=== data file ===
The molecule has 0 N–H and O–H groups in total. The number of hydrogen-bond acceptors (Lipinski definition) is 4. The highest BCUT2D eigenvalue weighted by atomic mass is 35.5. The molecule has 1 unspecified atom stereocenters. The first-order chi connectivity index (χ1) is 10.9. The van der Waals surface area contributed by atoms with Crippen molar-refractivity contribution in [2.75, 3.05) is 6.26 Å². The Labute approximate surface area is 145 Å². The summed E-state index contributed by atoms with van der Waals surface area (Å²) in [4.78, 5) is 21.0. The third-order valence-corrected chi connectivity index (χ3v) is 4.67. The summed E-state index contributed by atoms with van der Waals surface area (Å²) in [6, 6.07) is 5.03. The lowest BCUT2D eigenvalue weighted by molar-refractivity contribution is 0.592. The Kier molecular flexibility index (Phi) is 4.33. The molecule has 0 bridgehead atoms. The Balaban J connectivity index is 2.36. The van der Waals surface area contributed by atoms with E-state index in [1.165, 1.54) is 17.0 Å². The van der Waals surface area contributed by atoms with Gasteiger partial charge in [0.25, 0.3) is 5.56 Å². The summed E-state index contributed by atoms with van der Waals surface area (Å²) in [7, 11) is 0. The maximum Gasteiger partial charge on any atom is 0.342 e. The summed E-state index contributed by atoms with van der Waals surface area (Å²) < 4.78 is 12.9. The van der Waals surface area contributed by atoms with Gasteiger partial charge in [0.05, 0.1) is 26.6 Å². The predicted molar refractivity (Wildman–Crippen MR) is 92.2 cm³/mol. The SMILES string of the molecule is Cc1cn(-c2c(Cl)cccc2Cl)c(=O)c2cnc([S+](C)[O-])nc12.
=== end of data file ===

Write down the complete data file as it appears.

The molecule has 0 N–H and O–H groups in total. The number of hydrogen-bond acceptors (Lipinski definition) is 4. The highest BCUT2D eigenvalue weighted by atomic mass is 35.5. The molecule has 1 unspecified atom stereocenters. The first-order chi connectivity index (χ1) is 10.9. The van der Waals surface area contributed by atoms with Crippen molar-refractivity contribution in [2.75, 3.05) is 6.26 Å². The Labute approximate surface area is 145 Å². The summed E-state index contributed by atoms with van der Waals surface area (Å²) in [4.78, 5) is 21.0. The third-order valence-corrected chi connectivity index (χ3v) is 4.67. The summed E-state index contributed by atoms with van der Waals surface area (Å²) in [6, 6.07) is 5.03. The lowest BCUT2D eigenvalue weighted by molar-refractivity contribution is 0.592. The Kier molecular flexibility index (Phi) is 4.33. The molecule has 0 bridgehead atoms. The Balaban J connectivity index is 2.36. The van der Waals surface area contributed by atoms with E-state index in [1.165, 1.54) is 17.0 Å². The van der Waals surface area contributed by atoms with Gasteiger partial charge in [0.25, 0.3) is 5.56 Å². The summed E-state index contributed by atoms with van der Waals surface area (Å²) in [7, 11) is 0. The maximum Gasteiger partial charge on any atom is 0.342 e. The summed E-state index contributed by atoms with van der Waals surface area (Å²) < 4.78 is 12.9. The van der Waals surface area contributed by atoms with Gasteiger partial charge in [0.05, 0.1) is 26.6 Å². The predicted molar refractivity (Wildman–Crippen MR) is 92.2 cm³/mol. The SMILES string of the molecule is Cc1cn(-c2c(Cl)cccc2Cl)c(=O)c2cnc([S+](C)[O-])nc12.